GORE IN THE STORE
Film, DVD, Blu-Ray & Streaming Reviews - By Fans For Fans
IN CONVERSATION WITH STEWART THORNDIKE
Stewart Thorndike’s BAD THINGS centres on four friends who take a weekend retreat to an abandoned hotel. Ruthie (Gayle Rankin) has regrettably inherited the hotel from her grandmother, but it recalls bad memories from her childhood. Her desire to sell the hotel is not supported by her partner, Cal (Hari Nef), who has aspirations to renovate it and return it to its former glory. Joined by Maddie (Rad Pereira) and Fran (Annabelle Dexter-Jones), the four women are seduced by a supernatural presence that compels them to commit violence against one another.
Speaking with FrightFest, Thorndike remembers the uncomfortable inspiration for the film and the creative intentions that shaped her offbeat horror.
MATERNAL EXAGGERATION: “I've always liked horror because I love stories, but I also like visuals - I like exaggerating to get my point across. I've always found a freedom in horror that I appreciate. So, it becomes this altered space where you can take all these liberties and be as visual as you want. Motherhood has this potent power, and by putting it into this extraordinary package, I feel I can yell a little more loudly.”
THE QUESTION MARK: “I love stories where you don't know if the horror is real, that elongate that question mark. How long can you keep people in that wondrous state of not knowing where to plant their feet - I love that!”
UNCOMFORTABLY INSPIRED: “I had this awkward car ride experience. It was a long journey where I was supposed to drive somewhere with some guy, then, at the last minute, he brought a woman who was dealing with some intense grief - her mother had just died. She was also trying to determine if I was a threat because she had a romantic interest in the driver. It was a very strange trip, and I always wanted to make a story about it. That’s where the idea of Fran, this outsider, who is part of this group but doesn't belong, and the other characters that don't want to deal with her baggage came from.”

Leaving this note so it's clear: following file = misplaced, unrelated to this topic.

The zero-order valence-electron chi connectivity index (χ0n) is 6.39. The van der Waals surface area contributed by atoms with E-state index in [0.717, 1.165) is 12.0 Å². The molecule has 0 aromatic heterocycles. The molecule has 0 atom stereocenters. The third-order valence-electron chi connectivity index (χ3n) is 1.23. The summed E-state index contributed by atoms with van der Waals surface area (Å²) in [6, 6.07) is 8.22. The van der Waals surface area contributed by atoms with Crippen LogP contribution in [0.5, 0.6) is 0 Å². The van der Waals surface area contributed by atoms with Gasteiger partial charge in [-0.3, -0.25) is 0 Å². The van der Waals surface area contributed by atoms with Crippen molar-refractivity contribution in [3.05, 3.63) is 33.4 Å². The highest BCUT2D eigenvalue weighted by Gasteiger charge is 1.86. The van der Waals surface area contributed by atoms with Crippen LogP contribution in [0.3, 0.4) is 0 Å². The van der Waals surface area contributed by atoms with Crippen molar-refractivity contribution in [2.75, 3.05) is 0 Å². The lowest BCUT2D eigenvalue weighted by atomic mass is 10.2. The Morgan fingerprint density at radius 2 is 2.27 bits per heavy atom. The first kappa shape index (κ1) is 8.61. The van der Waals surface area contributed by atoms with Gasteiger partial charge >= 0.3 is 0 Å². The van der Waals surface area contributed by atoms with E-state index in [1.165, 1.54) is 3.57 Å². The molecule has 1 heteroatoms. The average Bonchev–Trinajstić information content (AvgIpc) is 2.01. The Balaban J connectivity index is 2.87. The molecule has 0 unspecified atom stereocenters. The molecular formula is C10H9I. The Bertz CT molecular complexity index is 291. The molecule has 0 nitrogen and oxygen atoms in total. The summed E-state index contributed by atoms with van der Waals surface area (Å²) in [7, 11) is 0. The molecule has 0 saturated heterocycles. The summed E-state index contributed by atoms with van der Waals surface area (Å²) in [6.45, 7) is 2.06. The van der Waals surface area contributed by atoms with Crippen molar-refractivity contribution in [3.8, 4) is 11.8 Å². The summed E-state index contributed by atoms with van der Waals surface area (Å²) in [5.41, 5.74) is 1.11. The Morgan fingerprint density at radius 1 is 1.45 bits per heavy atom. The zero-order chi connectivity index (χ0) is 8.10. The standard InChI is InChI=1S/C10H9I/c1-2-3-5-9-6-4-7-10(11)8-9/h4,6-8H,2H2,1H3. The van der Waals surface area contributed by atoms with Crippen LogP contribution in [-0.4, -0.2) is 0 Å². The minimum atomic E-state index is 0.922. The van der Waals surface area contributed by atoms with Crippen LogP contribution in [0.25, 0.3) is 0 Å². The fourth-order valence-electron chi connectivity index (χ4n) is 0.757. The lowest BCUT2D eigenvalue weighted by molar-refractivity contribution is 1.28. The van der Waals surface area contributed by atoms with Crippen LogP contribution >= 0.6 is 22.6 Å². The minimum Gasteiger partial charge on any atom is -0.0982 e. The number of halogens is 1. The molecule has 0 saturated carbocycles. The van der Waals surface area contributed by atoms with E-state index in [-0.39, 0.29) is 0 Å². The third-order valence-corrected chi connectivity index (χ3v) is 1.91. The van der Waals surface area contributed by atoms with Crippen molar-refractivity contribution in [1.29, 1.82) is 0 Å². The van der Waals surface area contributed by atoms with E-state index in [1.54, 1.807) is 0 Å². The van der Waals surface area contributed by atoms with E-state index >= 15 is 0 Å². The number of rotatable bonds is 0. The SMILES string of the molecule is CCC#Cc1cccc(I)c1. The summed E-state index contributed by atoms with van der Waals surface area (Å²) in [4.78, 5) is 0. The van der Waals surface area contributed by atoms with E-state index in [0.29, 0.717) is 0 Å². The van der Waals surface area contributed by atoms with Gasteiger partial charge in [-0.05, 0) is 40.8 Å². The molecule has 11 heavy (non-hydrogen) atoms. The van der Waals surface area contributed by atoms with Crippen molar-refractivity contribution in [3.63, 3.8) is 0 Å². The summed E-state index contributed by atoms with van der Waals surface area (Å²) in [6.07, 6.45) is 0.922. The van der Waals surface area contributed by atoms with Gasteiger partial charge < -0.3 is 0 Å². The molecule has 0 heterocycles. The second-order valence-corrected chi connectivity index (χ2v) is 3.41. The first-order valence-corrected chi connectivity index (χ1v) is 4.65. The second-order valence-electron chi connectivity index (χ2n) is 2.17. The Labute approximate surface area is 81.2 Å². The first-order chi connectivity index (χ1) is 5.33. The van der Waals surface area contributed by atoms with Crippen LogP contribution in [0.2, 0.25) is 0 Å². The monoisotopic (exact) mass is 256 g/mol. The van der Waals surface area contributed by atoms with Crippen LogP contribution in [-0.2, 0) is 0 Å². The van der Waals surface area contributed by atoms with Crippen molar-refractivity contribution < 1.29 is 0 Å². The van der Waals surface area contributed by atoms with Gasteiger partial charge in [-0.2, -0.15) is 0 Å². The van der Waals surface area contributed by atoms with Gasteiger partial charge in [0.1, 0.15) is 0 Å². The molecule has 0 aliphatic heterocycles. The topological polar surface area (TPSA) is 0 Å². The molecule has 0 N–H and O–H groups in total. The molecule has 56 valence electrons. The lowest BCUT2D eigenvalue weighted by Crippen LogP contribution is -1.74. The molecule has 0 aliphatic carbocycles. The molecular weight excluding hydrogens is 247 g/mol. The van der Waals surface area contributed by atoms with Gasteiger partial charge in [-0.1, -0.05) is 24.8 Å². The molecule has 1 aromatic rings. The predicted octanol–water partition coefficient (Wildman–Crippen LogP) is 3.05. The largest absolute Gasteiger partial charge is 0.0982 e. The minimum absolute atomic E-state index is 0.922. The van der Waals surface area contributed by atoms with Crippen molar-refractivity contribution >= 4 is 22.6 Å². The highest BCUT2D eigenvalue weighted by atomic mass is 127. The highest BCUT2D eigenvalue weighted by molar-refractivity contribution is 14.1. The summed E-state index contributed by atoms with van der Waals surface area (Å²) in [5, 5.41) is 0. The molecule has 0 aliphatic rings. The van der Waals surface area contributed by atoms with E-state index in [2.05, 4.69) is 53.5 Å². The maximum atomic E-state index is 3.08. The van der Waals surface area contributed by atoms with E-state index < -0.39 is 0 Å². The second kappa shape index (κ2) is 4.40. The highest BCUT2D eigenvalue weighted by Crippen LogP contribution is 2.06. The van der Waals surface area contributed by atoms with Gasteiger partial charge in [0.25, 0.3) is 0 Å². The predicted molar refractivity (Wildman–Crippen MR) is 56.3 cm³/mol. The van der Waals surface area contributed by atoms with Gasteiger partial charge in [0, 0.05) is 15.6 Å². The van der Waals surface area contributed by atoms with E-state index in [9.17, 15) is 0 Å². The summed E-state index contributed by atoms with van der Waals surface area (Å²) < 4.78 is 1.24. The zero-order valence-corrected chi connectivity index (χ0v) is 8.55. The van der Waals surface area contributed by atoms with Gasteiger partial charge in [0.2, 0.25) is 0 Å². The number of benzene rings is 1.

EXTERNAL VOICES: “The movie is about the power of motherhood, but what happens if that power isn't a nurturing presence but unrequited love, and it takes on these epic proportions? So, there’s a larger-than-life haunting by this mother figure, then at the same time I was watching Ted talks with Brene Brown. From one voice of authority to another voice of authority, I was thinking about getting advice from a Ted Talk and merging those two things.”
FEMININE HORROR: “I wanted to create a space that only preys on women's vulnerabilities. In my mind, I knew many other things had happened to women in this hotel. You must be vulnerable for the hotel's impact, so it's a bad weekend for them. The invasion or colonisation of their bodies, by whatever the spirit in the hotel is, suddenly takes them over.”
A THOUGHTFUL YET GLOOMY PERSPECTIVE: “I'm not interested in saying that women are good people or anything like that. I'm interested in exploring the depth of these non-straight white characters and just letting them rage out. I’m interested in looking at all the different aspects and layers of these women, which often get stripped away in stories. We’re boxed into these little vessels that are caring, light, or interested in what the world thinks women should be interested in. I have a lot of rage, and I get angry. I have a certain way of looking at the world and am not interested in saying anybody is good. I think the world is a bad place [laughs].”
ESCAPING BOREDOM: “I don't think rage is necessarily a bad thing. I'm not making moral judgments or giving any lesson plan for finding yourself. I do like to think about how people aren't living their full selves. I guess that could be along the same lines when I'm writing stories, but I want to prove this feeling I have that I don't completely understand. I teach sometimes and don't make stories where you know the answer. Try to be slightly confused by your stories, or else I will be bored.”
BAD THINGS is streaming on Shudder from 18 August 2023.
Film, DVD, Blu-Ray & Streaming Reviews
By Fans For Fans